African Lions are listed as Vulnerable on the IUCN (International Union for Conservation of Nature and Natural Resources). Over the last 20 years the lion population has estimated to have declined from 30% to 50%. African Lions live in sub-Sahara Africa with the majority in eastern and southern Africa.  The last Lion birth at the zoo was in 1994.


Tiny Sloth Bear Cub Gets Vocal at Smithsonian's National Zoo

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The Smithsonian National Zoo has two bearing bears! The month of December was fruitful for the National Zoo's bears. You may have read about the first birth of an Andean Bear cub here on ZooBorns. Now 18-year-old Sloth Bear Hana has given birth to a single cub. What's more, it all went down on Dec. 19, which happens to be her own birthday!

Animal care staff are keeping a close watch on the cub through a closed-circuit TV camera, and so far, both bears are doing great. Mom is very attentive, and the cub has successfully nursed.

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At first, the cub was quite fussy when Hana would change position. Now, it is more settled, sleeping regularly and soundly. When Hana leaves the den for a drink, the cub tries to crawl around in the hay. However, it doesn’t have much coordination yet. It will be another week or two before it becomes more coordinated and able to start moving around more on its own.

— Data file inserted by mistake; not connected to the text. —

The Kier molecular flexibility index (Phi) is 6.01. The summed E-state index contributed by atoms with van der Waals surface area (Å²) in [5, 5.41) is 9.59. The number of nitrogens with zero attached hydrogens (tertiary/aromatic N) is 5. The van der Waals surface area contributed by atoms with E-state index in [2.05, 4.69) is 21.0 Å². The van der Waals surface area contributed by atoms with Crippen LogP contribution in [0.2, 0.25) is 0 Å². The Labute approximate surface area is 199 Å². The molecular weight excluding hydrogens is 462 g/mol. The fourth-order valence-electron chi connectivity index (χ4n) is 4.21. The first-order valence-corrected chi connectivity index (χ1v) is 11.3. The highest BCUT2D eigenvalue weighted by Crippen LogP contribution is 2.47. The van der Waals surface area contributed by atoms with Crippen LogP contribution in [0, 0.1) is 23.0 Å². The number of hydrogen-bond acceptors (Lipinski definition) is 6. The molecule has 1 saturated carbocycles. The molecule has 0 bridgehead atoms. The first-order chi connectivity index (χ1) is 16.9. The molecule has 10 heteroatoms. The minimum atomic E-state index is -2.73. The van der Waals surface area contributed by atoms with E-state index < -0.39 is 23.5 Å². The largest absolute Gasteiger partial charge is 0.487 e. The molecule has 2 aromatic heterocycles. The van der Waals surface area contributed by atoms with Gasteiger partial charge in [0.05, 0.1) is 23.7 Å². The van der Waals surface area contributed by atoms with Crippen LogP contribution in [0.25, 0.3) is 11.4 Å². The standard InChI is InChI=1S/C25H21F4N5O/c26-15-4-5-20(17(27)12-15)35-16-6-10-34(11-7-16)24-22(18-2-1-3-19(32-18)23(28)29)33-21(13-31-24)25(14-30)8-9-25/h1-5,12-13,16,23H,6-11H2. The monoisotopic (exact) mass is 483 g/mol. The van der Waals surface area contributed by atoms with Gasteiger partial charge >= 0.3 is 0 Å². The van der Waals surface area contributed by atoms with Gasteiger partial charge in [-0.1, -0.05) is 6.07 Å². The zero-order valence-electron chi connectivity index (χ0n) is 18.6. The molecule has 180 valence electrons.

At 17 days old, as seen in the video below, the cub is loud for such a tiny baby. Watch as it opens its little mouth and looks like it's trying to find somewhere to nurse. But the Zoo reports this is just playing behavior. Regardless, Mom is quite patient and attentive with her vocal little one.  

He (or she) is growing! Keepers estimate the cub’s weight to be about 1-2 pounds. It’s likely that the cub will open its eyes any day now. 

It will be a few months before it goes on exhibit. On warm winter days, Zoo visitors can watch the cub’s father, Francois, sunning himself on Asia Trail.

Photo Credit: Smithsonian’s National Zoo


UPDATE! San Diego Zoo's Panda Cub's Toys Prepare Him for Foray into Habitat

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Yesterday was a big day for the San Diego Zoo's Giant Panda cub, Xiao Liwu: this was his first time greeting onlookers. The cub stepped into the outside habitat by himself in morning on January 9 and climbed through the bamboo as employees and media representatives got their first glimpses of the five-month-old.

Panda staff say the cub is a confident climber but may have some tumbles while he's getting used to the new habitat, which is very normal. There are trees, a moat and rocks to climb over, which are all new elements for the cub. In late December he was given toys during his vet exam that helped him prepare for outside exploration, including a doughnut-shaped plastic ring (perfect for panda sitting), a stick of bamboo and a plastic ball.